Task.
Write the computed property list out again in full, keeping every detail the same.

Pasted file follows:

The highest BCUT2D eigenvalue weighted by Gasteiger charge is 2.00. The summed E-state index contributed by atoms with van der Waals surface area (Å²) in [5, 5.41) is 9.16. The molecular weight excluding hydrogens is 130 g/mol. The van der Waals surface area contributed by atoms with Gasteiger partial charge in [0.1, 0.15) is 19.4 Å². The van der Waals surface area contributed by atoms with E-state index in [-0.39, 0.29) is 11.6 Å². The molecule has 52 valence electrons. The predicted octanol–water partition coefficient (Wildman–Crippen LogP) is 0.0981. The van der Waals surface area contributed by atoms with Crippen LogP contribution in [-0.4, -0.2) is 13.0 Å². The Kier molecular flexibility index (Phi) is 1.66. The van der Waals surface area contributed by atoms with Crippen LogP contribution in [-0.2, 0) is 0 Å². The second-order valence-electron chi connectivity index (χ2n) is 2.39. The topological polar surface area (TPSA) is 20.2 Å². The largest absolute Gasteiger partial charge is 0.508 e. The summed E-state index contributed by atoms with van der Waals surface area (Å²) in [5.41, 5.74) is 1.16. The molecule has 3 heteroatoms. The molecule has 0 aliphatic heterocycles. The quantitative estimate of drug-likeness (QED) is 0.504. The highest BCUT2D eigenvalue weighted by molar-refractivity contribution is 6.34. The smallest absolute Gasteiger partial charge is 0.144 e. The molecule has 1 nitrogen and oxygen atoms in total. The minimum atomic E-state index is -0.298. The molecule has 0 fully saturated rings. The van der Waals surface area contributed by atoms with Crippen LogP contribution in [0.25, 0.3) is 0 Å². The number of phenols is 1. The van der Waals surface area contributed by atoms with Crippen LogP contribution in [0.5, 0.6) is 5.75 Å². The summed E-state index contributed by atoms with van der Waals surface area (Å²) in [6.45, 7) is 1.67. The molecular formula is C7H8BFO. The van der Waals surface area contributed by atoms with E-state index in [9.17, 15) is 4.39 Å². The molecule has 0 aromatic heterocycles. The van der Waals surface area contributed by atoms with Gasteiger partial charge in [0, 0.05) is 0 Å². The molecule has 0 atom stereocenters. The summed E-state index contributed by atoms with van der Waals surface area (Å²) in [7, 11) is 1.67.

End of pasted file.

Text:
The highest BCUT2D eigenvalue weighted by Gasteiger charge is 2.00. The summed E-state index contributed by atoms with van der Waals surface area (Å²) in [5, 5.41) is 9.16. The molecular weight excluding hydrogens is 130 g/mol. The van der Waals surface area contributed by atoms with Gasteiger partial charge in [0.1, 0.15) is 19.4 Å². The van der Waals surface area contributed by atoms with E-state index in [-0.39, 0.29) is 11.6 Å². The molecule has 52 valence electrons. The predicted octanol–water partition coefficient (Wildman–Crippen LogP) is 0.0981. The van der Waals surface area contributed by atoms with Crippen LogP contribution in [-0.4, -0.2) is 13.0 Å². The Kier molecular flexibility index (Phi) is 1.66. The van der Waals surface area contributed by atoms with Crippen LogP contribution in [-0.2, 0) is 0 Å². The second-order valence-electron chi connectivity index (χ2n) is 2.39. The topological polar surface area (TPSA) is 20.2 Å². The largest absolute Gasteiger partial charge is 0.508 e. The summed E-state index contributed by atoms with van der Waals surface area (Å²) in [5.41, 5.74) is 1.16. The molecule has 3 heteroatoms. The molecule has 0 aliphatic heterocycles. The quantitative estimate of drug-likeness (QED) is 0.504. The highest BCUT2D eigenvalue weighted by molar-refractivity contribution is 6.34. The smallest absolute Gasteiger partial charge is 0.144 e. The molecule has 1 nitrogen and oxygen atoms in total. The minimum atomic E-state index is -0.298. The molecule has 0 fully saturated rings. The van der Waals surface area contributed by atoms with Crippen LogP contribution in [0.25, 0.3) is 0 Å². The number of phenols is 1. The van der Waals surface area contributed by atoms with Crippen LogP contribution in [0.5, 0.6) is 5.75 Å². The summed E-state index contributed by atoms with van der Waals surface area (Å²) in [6.45, 7) is 1.67. The molecular formula is C7H8BFO. The van der Waals surface area contributed by atoms with E-state index in [9.17, 15) is 4.39 Å². The molecule has 0 aromatic heterocycles. The van der Waals surface area contributed by atoms with Gasteiger partial charge in [0, 0.05) is 0 Å². The molecule has 0 atom stereocenters. The summed E-state index contributed by atoms with van der Waals surface area (Å²) in [7, 11) is 1.67.